Skip to main content

Maps, fluids and fuel: Don't leave home without it!

I'm a master competitor who strives for excellence.

Today was not a good example of that expectation.

Went for my 90 minute morning run; blasted through a section I had not used in a while, a quick out and back with a steep ascent on the way out.  Local mountain bikers had been clearing trail and I wanted to learn if new sections were runnable. Not on this day so I headed back to the main loop.  Also found a fork that took me around a broken down bridge that made me uneasy every time I crossed it, so all good there too.

Grabbed a quick soy protein smoothie and headed out to Moses Cone Memorial Park, for what was to be a leisure walk.  Tom Terrific is a dimwit on this day, as I opted to:

1) Leave my map in the car
2) Decide against carrying my water bottle pack
3) Figuring my banana and Larabar were better left behind

What the ($$*####???  So you know where this story is going.  Follow the map above if you can.  I left the Moses Cone Manor, went southeast to Bass Lake and did the one mile loop around.  This is where Tommy dumbwad thought he was headed up the far side of the lake, northwest to the Manor.  Instead, I stumbled onto the "Maze," which added about 2.3 miles.  When I got to the Apple Barn, I veered right to the north onto Wilkins Road, which added another 3.5 miles (could have turned left around the Apple Barn to the south and back to the main road to the Mansion).

So there you have it.  Master Competitor trudging along, dehydrated and under-fueled, knowing better but making the bad calls nonetheless.  Can't make those mistakes now, surely can't make 'em in a 100 mile attempt.

Back home now, fueling and drinking.  Stopped for a seedless watermelon.  Guess that's as good as it gets on a day when there's no one to blame but yourself.


Popular posts from this blog

Scott Jurek ate vegan, won ultras...then got divorced

(Disclaimer:  I am a Brooks-supported athlete; as part of that relationship, I was provided a complimentary copy of "Eat & Run")

I was recently on a few flights making my way home to Wisconsin and en route was able to plow through Scott Jurek's new book "Eat & Run: My Unlikely Journey to Ultramarathon Greatness."

It's a fast, enjoyable read. I've been around the ultra scene for a long time and have known some of the greats, i.e. ultra champ Eric Clifton. So it's always interesting to see how the world looks from another icon's point of view.

My thoughts in no particular order:

1) I've been vegetarian/borderline vegan for 12 years and have always been concerned with protein intake.  Jurek advocates for the protein he naturally induces through his plant-based diet.  Maybe that is enough. Maybe it's not necessary to bang down 100+ grams of protein supplement every day. Good info and good advice.

2) I'm buying on big time to Scot…

Nothing to see here, folks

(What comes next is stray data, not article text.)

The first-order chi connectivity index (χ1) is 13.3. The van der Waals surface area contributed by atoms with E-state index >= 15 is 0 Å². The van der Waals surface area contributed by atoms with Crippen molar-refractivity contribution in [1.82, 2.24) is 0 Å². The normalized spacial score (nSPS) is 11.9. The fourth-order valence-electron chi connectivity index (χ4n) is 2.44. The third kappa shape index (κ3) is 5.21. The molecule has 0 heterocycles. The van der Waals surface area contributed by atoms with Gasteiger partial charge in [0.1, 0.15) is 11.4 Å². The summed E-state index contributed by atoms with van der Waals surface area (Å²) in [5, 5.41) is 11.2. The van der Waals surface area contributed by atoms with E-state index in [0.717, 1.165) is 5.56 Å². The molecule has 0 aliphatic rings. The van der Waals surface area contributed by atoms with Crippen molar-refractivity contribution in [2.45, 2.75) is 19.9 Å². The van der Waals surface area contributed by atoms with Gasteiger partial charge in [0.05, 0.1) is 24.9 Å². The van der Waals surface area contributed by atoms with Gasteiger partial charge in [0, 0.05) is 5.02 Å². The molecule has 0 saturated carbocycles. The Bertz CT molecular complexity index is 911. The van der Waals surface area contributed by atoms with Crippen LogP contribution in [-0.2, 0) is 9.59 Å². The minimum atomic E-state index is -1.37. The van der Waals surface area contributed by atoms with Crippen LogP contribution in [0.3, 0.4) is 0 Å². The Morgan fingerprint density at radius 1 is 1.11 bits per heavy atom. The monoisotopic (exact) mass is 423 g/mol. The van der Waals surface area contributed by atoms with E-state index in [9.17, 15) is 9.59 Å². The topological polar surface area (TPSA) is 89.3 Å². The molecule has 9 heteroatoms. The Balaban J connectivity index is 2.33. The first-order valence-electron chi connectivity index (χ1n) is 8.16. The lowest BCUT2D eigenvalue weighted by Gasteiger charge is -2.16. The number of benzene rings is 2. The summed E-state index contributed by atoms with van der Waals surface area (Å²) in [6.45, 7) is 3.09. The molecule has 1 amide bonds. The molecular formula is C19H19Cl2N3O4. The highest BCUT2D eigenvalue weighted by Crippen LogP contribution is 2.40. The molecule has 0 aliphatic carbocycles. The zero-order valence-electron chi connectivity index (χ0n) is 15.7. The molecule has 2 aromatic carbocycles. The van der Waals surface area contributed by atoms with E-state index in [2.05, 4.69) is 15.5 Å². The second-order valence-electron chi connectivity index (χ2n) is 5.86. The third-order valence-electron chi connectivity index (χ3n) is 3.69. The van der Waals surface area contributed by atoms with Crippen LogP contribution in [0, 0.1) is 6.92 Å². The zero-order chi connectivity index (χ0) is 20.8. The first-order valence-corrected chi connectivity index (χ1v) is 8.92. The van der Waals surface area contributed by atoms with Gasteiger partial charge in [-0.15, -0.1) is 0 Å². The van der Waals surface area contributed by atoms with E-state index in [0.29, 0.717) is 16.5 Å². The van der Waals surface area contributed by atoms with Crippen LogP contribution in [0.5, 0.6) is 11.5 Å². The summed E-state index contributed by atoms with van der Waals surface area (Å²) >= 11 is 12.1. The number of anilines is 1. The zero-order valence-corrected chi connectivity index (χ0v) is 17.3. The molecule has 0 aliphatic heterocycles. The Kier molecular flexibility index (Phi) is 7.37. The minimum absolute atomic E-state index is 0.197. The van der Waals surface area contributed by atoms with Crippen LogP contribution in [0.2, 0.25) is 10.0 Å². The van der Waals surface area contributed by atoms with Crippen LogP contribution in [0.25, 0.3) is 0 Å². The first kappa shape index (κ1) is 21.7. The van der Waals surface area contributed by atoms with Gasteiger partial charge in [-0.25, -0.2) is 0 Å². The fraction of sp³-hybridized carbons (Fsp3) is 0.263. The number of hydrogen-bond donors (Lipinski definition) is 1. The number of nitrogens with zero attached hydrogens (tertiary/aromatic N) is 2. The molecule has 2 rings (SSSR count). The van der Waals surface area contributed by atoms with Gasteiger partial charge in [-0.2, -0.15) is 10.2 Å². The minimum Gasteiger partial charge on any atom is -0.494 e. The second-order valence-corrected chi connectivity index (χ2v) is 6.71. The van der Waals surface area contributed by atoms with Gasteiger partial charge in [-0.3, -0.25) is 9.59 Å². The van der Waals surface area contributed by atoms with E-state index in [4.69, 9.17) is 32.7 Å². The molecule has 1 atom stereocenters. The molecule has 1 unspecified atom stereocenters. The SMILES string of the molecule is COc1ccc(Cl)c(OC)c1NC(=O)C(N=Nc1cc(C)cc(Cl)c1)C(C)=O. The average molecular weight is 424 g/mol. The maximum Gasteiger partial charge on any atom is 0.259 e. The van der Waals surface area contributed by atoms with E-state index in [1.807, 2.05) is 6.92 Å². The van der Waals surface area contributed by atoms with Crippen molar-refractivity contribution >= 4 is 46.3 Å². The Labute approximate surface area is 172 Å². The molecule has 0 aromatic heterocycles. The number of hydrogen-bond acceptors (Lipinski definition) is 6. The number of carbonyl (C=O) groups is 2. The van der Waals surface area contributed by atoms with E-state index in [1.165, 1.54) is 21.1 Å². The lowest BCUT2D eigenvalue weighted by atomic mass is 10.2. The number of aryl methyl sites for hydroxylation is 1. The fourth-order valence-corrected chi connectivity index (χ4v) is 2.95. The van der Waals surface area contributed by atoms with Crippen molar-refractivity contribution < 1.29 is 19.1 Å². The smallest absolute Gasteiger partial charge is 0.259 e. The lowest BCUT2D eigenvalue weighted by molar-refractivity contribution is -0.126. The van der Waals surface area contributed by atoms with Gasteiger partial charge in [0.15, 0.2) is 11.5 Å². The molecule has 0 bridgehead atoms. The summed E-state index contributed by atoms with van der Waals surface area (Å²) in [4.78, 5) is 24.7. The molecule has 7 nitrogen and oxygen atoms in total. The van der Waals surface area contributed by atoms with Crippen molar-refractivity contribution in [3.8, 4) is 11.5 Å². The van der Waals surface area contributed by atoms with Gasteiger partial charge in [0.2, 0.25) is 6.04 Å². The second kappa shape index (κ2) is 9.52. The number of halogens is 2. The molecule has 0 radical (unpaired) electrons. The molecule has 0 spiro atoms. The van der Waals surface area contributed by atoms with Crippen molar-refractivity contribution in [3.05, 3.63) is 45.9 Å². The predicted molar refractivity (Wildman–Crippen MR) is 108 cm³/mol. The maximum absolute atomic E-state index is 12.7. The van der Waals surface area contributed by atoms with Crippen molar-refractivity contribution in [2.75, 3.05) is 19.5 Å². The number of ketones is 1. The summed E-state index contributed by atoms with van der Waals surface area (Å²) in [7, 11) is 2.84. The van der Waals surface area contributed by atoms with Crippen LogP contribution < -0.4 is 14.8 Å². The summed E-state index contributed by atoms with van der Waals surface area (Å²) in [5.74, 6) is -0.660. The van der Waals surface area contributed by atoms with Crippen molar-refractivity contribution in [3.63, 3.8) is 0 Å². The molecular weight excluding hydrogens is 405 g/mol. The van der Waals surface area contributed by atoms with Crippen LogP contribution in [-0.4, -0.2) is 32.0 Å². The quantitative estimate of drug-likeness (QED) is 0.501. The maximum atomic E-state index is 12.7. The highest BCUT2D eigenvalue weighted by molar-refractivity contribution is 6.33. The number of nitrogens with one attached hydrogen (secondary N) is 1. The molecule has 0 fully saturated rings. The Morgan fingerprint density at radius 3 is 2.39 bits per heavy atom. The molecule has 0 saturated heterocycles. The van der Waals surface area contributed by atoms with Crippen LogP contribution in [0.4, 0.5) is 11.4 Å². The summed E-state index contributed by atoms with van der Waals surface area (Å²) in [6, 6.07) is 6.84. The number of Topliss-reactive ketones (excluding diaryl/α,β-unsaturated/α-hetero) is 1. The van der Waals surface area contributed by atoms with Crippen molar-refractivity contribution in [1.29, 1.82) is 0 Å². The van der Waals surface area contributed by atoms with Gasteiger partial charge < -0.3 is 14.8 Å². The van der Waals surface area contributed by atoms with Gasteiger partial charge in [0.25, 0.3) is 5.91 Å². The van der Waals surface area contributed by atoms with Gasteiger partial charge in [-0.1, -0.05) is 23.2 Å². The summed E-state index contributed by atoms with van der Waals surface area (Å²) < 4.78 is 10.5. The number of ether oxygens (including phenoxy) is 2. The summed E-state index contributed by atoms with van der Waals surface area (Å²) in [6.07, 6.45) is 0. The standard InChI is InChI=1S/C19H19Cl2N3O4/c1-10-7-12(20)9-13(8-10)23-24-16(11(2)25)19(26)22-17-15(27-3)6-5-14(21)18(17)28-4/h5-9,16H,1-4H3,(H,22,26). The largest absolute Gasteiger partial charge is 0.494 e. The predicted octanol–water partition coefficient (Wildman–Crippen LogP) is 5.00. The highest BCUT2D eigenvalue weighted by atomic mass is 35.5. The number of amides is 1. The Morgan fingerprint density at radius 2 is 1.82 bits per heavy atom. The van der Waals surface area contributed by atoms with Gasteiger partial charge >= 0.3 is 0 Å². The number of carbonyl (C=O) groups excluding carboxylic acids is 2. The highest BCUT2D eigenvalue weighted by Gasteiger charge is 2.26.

It's been a long time since I've been active on my blog. To be honest, I got tired of putting in the work, creating content, with so little feedback or response. Time to divert to other things...such as my new fiction book, coming out soon. Part horror story, part steamy romance. You'll definitely want a copy.

There's another reason I haven't been posting. My endurance spirit is broken.

Some medical issues, some sadness is loss of speed. I don't have much range left in my pulse rate and I have put on a blob of weight.

I "ran" my 10 mile loop this 2:18. Is that ugly, or what? An overall fatigue follows the run. I remember a few years ago, I'd bang it out in straight 9's for a 1:30 - and at that time had a long section of medium effort trail included, too.

It's the new normal. It's age appropriate. I'll be 59 in two weeks. Let's get real.

Rode my mountain bike Sunday after church. Don't know what I hit but I went…


You have to look closely (click and enlarge photo if needed), but when you do, check out the 5th metacarpal (bone furthest from thumb).

The diagonal break is symbolic of what happens when your mountain bike handlebars snap around 360 degrees, and those bars catch your hand against the bike frame during the rotation.

Well there you have it. I got up after my ride over the bars and knew something was wrong, but didn't want to admit it. Rode about three miles back to the car, then went a week with some ice and heat. Thought it was good, until I smacked the same bone on the bars during a road ride the following weekend.

Time to stop the charades and get to urgent care.

For the past three weeks, I have been in a formed splint that kept the pinkie and ring fingers immobilized in a hooked formation. Don't want those tendons to move across the bone. As the doc stated, it's a "forgiving" break, but nonetheless you don't want to give the bone any excuse to shift; that…